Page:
Clark M. Clifford, the 87-year-old lawyer who has served as a counselor to several Democratic presidents, is one of Washington’s most elegant and tastefully dressed men. He recalled that he acquired tasseled loafers in the early 1950’s.

“I only think of them as appropriate for weekend wear and relaxation,” Mr. Clifford said. “I save them entirely for that. It seems out of keeping to wear them for business, although from time to time I see someone wearing them that way.”

In the 60’s, when preppy style ran amok, many a tasseled loafer sat at the end of a leg covered with loud madras pants or, worse, trousers with little embroidered whales. Tassels had been used for centuries as ornaments on furniture and even saddles. When they sit on the top of a shoe, they resemble nothing so much as the carved radishes served at some old-fashioned restaurants.

The evolution of “tassled loafer” as a pejorative term for “lawyer” is unclear, but it may have to do with the notion that a man who wears little useless ornaments has, if you will, effete feet.

The top-of-the-line Alden shoe is made from shell cordovan, an especially rich-looking horsehide leather that undergoes a special vegetable tanning process that takes up to a year. The cordovan shoe, usually burgundy-colored, costs anywhere from $315 to $345 a pair (Paris shops sell the shoes for upward of $500 a pair). The classic Brooks Brothers version has distinctive stitching on the back and sells for $345.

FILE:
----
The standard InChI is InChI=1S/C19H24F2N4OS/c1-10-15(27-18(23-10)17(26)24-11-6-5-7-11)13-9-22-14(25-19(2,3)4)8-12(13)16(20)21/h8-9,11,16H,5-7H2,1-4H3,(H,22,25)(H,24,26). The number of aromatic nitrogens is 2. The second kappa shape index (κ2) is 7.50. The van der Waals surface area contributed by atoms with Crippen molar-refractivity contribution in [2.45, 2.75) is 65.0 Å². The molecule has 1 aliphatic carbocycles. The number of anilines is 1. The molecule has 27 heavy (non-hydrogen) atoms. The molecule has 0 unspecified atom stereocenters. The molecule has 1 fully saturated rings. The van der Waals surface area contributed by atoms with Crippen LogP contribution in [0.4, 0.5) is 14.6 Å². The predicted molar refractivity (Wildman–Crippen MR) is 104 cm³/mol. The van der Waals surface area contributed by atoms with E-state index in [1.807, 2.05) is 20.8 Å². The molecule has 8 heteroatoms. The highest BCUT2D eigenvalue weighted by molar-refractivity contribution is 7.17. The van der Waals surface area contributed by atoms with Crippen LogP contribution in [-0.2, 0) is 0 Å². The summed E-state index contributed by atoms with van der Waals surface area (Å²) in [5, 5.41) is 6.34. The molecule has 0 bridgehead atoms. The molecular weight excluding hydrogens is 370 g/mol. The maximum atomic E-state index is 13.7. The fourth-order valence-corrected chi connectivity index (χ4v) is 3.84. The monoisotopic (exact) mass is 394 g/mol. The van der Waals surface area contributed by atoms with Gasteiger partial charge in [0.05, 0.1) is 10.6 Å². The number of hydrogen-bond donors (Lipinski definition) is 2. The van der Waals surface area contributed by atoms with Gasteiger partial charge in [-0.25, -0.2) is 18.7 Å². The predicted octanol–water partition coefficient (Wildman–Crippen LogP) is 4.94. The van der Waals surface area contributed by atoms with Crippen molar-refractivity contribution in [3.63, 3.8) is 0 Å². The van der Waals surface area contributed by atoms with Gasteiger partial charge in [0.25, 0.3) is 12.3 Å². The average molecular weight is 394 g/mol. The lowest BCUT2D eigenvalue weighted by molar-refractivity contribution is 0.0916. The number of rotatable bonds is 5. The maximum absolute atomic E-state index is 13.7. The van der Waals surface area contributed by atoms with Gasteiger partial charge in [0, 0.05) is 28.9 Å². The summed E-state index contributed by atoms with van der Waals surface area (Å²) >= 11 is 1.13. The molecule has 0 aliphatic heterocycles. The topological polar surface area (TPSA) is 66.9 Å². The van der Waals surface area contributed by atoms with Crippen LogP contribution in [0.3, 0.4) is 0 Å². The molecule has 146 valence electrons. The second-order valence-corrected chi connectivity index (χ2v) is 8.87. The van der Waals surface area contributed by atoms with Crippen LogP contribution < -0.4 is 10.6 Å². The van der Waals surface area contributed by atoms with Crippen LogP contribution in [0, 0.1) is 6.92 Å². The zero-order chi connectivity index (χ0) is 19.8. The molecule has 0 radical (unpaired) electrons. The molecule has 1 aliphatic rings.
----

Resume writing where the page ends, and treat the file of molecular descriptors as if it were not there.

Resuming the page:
The calfskin versions are far less expensive. In fact, tasseled loafers are ubiquitous in all price ranges and style modifications from dozens of manufacturers. They are available just about everywhere, sometimes along with kilties (those little fringed flaps) and wingtip style perforations and sometimes both, which some may find to be garish excess.

Or of course, one could have a pair of restrained tasseled slip-ons made to order at one of the handful of the remaining English bespoke bootmakers. John Carnera of George Cleverley Ltd. in central London says that he makes dozens of pairs each year, many for American clients and that chocolate-brown suede is increasingly stylish.

“We wear a lot more suede on this side of the Atlantic, you know,” he said. He will craft a pair in suede or calfskin for about $1,300. Exotic leathers would cost a bit more.


【单向街·沙龙】林奕华-田沁鑫 主题:都市里的情与欲



林奕华:我发现大陆的一些城市,北京上海,都在有意的像伦敦巴黎那样发展,这是一个全球化很明显的特征,虽然全球化这个东西,从表面看来,是一种物质文明 的进步,但与此同时也反映了很多问题,大家在追求同一样东西的时候,也容易变成同一种人。如果让现在大部分的人都去上班,他们是为了什么,大家会说为了工 作,如果问他们喜欢工作吗?他们都会觉得上班是在浪费时间,如果可以选择的话,希望可以用自由身去工作,或者我根本不用工作。所以中间会产生很大的落差: 城市每一天有那么多人,用尽了城市的办公室,但其实他们觉得不自由,那么上班族在追求什么呢?

发现除了生活之外,大部分上班的人还是有一些幻想的:他们的幻想是“我可以成功”,所以在中环上班会比在旺角上班高级很多倍。所以整出戏的背景是在一座大 楼里面,每个人都往上爬。如果你问我,上班到底代表什么?一方面它给我们制造了很多所谓的中产阶级,这部分人卡在草根和更高的阶级中间,这部分人有很多的 梦,但却只有很小的实现空间,然后生命就这样过去了。


其实华丽两个字反映的是欲望,所以上班族真的不是我们所说的蚂蚁中的那些工蚁,他们也是有想象的,其实上班族很有趣。北京所有现代的建筑里都是用来收藏上 班族的,可以说是像很多庙宇,就像是一种欲望的图腾。为什么这些建筑要用炫目的设计,其实就是为了吸引人,对这个东西产生想象。





香港从上世纪70到80年代,它扮演了一个重要的窗口的角色,但是由于历史的原因香港人不可能孕育出各种不同的东西,今天的香港大部分的报纸都是《苹果日 报》的翻版,明星在各个节目中也说着同样的话,两家电视台其实就一家,明星也是很像,所以现在不是偶像时代,是经纪人时代,要符合市场的定位,这是为什么 香港人创意无法拓展的原因。
这种文化的同一性,表现在人际交往中的感觉就是你和一个人交往跟你和一百个人的交往差别不是很大,“你在香港提出一个问题的思考,很快大家就会有一个相同 的反应,‘你想那么多哦?人生最重要就是快乐嘛!’在学校里面也是一样,香港的年轻人上课一般很少问问题,因为没有人愿意突出自己,反而很多内地学生爱提 问,香港学生就会使脸色了,‘哎呀,又来了……’”


“因此我在这本书里面谈到了一个概念,就是‘琐碎化’,本来很多无关痛痒的事情,以娱乐的名义被无限放大。因为大家精神真的太空虚了,大家很需要找到生活 的焦点,很容易在鸡毛蒜皮的事情上制造话题,简单来说,就是大家没有自己的话题,需要在媒体上找话题,我们自己不是话题,但是为什么不呢?”